The Commonwealth Parliamentary Association (CPA), previously known as the Empire Parliamentary Association, is an organisation which works to support good governance, democracy and human rights.
The Constitution of New Zealand is the sum of laws and principles that make up the body politic of the realm.
Cora Louisa Burrell (née Keetley, 19 June 1889 – 20 October 1962) from Christchurch was a National Party activist, on the Canterbury Division executive and a Dominion councillor.
Crown colony, dependent territory and royal colony are terms used to describe the administration of United Kingdom overseas territories that are controlled by the British Government.
Edmund Hooke Wilson Bellairs (1823–1898) was a member of the New Zealand Legislative Council.
Electoral reform in New Zealand has, in recent years, become a political issue as major changes have been made to both Parliamentary and local government electoral systems.
Ethel Marion Gould (née Hirst, 2 February 1895 – 9 March 1992) from Auckland was appointed a member of the New Zealand Legislative Council on 22 June 1950.
A federation (also known as a federal state) is a political entity characterized by a union of partially self-governing provinces, states, or other regions under a central (federal) government.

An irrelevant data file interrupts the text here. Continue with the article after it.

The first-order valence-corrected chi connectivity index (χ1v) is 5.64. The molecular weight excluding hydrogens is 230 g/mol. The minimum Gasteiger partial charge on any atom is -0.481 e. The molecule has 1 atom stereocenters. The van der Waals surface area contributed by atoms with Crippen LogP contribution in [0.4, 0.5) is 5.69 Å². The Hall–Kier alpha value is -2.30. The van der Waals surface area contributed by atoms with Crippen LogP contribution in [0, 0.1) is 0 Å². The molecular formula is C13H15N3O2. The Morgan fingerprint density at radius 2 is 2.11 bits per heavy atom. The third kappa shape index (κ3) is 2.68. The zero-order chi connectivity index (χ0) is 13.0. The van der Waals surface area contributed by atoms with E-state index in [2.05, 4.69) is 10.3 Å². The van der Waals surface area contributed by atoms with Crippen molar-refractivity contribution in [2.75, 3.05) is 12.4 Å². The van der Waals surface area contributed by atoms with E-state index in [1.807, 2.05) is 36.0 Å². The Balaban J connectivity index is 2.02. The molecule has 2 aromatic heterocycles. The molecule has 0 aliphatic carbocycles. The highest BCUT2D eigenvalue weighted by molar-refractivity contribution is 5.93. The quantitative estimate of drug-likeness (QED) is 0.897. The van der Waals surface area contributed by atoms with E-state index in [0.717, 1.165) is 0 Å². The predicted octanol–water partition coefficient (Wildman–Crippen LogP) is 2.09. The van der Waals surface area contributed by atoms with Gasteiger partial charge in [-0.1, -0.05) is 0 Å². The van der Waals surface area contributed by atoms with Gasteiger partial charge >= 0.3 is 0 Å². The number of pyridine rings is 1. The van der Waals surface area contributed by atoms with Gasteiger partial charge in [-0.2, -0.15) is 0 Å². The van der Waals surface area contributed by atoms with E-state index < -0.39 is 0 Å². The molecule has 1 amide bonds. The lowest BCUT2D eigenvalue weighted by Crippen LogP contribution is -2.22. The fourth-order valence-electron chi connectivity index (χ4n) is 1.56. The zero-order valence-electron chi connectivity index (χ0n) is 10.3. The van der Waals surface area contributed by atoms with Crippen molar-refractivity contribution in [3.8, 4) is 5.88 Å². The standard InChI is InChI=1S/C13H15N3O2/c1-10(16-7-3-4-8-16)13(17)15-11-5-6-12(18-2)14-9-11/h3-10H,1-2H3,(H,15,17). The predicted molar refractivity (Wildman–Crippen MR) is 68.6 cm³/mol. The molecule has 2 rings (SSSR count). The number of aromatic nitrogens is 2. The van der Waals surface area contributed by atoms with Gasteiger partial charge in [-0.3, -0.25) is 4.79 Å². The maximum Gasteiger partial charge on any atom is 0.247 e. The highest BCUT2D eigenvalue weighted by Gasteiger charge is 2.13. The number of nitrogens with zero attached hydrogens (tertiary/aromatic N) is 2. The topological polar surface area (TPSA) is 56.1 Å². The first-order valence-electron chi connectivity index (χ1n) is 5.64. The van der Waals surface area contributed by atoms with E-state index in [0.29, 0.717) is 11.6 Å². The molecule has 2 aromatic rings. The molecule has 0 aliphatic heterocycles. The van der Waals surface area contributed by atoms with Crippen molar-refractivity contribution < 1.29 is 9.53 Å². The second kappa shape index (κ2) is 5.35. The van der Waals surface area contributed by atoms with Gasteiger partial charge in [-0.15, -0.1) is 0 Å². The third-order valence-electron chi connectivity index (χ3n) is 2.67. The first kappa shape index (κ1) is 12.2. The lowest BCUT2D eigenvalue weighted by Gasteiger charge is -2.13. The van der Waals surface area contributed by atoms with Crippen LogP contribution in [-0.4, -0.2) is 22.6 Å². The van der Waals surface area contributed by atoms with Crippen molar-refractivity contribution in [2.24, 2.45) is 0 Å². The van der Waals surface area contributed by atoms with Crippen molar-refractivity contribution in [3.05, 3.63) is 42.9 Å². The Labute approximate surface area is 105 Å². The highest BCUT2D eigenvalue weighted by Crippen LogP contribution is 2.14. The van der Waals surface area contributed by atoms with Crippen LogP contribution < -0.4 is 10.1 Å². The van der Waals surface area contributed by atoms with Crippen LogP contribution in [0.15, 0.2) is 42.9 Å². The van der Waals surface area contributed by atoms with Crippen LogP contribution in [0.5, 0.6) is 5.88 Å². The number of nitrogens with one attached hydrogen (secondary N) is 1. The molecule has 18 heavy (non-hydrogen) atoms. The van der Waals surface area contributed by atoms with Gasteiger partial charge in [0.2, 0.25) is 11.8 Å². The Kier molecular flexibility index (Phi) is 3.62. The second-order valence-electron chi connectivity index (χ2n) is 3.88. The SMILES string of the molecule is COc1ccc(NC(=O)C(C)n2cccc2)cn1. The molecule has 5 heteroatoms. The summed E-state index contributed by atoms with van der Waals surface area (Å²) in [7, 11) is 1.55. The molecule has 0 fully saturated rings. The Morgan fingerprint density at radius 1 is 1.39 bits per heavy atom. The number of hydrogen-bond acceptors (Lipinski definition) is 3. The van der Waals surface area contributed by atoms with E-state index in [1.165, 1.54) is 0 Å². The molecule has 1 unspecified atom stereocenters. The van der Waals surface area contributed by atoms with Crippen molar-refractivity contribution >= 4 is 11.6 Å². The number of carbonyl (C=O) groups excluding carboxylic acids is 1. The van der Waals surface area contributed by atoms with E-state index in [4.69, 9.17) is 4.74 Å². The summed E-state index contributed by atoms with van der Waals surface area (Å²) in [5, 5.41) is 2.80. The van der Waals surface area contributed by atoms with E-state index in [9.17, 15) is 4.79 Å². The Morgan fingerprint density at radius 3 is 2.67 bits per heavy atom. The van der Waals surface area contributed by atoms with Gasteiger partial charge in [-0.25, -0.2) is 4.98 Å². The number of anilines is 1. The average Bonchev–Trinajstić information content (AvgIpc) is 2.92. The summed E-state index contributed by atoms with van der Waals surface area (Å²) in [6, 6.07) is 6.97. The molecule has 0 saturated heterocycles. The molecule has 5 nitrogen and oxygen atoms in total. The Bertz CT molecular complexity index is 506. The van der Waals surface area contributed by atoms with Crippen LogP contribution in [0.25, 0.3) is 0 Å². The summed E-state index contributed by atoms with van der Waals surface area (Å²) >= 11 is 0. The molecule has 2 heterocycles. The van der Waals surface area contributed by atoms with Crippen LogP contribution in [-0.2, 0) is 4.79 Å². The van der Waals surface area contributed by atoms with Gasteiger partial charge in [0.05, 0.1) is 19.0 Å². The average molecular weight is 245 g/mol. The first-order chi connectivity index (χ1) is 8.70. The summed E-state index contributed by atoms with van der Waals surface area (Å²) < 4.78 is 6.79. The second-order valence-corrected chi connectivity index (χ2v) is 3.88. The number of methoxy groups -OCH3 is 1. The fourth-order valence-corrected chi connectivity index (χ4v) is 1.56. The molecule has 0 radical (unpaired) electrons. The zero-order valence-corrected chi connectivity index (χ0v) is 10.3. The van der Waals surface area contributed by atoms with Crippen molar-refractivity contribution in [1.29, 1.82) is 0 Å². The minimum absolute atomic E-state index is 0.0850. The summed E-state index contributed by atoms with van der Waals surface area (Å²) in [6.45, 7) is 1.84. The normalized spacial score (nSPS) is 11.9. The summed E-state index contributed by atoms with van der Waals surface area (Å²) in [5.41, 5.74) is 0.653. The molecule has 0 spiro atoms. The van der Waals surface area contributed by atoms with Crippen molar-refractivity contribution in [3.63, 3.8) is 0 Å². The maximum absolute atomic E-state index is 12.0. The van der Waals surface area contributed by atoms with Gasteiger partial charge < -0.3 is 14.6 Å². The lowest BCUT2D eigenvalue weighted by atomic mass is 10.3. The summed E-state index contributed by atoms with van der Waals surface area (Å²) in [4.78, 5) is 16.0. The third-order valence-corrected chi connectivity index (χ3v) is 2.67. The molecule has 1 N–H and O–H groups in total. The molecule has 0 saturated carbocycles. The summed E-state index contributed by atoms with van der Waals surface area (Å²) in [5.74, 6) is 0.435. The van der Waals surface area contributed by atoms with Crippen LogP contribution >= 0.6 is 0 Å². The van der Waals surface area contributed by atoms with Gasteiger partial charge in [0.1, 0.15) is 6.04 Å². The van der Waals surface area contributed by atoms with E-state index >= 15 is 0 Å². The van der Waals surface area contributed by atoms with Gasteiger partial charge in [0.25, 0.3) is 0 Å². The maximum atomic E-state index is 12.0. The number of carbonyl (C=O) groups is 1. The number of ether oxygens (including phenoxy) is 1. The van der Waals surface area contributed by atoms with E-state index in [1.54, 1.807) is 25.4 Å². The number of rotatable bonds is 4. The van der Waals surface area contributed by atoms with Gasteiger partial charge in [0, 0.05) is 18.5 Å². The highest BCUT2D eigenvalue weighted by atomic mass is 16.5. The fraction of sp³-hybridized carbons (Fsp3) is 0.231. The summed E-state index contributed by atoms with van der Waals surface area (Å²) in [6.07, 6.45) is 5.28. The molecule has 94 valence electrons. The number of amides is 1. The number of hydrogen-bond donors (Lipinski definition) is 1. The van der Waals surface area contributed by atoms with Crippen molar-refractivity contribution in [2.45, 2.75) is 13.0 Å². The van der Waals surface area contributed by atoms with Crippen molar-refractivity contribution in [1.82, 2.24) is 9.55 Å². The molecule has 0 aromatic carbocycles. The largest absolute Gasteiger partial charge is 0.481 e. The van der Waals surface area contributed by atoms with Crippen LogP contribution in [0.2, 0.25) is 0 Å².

The First Labour Government of New Zealand was the government of New Zealand from 1935 to 1949.
The First National Government of New Zealand was the government of New Zealand from 1949 to 1957.
The Fourth National Government of New Zealand (also known as the Bolger–Shipley Government) was the government of New Zealand from 2 November 1990 to 27 November 1999.
Sir Frederick Whitaker (23 April 1812 – 4 December 1891) was an English-born New Zealand politician who served twice as the Prime Minister of New Zealand and six times as Attorney-General.
Garnet Hercules Mackley (9 December 1883 – 24 April 1986) was a New Zealand businessman, railways manager and politician.
Sir Geoffrey Winston Russell Palmer (born 21 April 1942) is a New Zealand lawyer, legal academic, and past politician, who was a member of the New Zealand Parliament from 1979 to 1990.
George Cutfield (1799–1879) was a member of the New Zealand Legislative Council from 31 December 1853 to 18 March 1854, when he resigned; and 16 February 1858 to 10 April 1867, when he again resigned.
The Government of the Commonwealth of Australia (also referred to as the Australian Government, the Commonwealth Government, or the Federal Government) is the government of the Commonwealth of Australia, a federal parliamentary constitutional monarchy.
The Government of Canada (Gouvernement du Canada), formally Her Majesty's Government (Gouvernement de Sa Majesté), is the federal administration of Canada.
The Governor-General of New Zealand (Te Kāwana Tianara o Aotearoa) is the viceregal representative of the monarch of New Zealand, currently Queen Elizabeth II.
Harold Galt Dickie (1874 – 15 August 1954) was a New Zealand politician of the Reform Party and from 1936 of the National Party.
Sir Harry Albert Atkinson (1 November 1831 – 28 June 1892) served as the tenth Premier of New Zealand on four separate occasions in the late 19th century, and was Colonial Treasurer for a total of ten years.
Henry Seymour (6 December 1796 – 31 March 1883) was one of the earliest settlers in Nelson, New Zealand, where he was a trader and land speculator.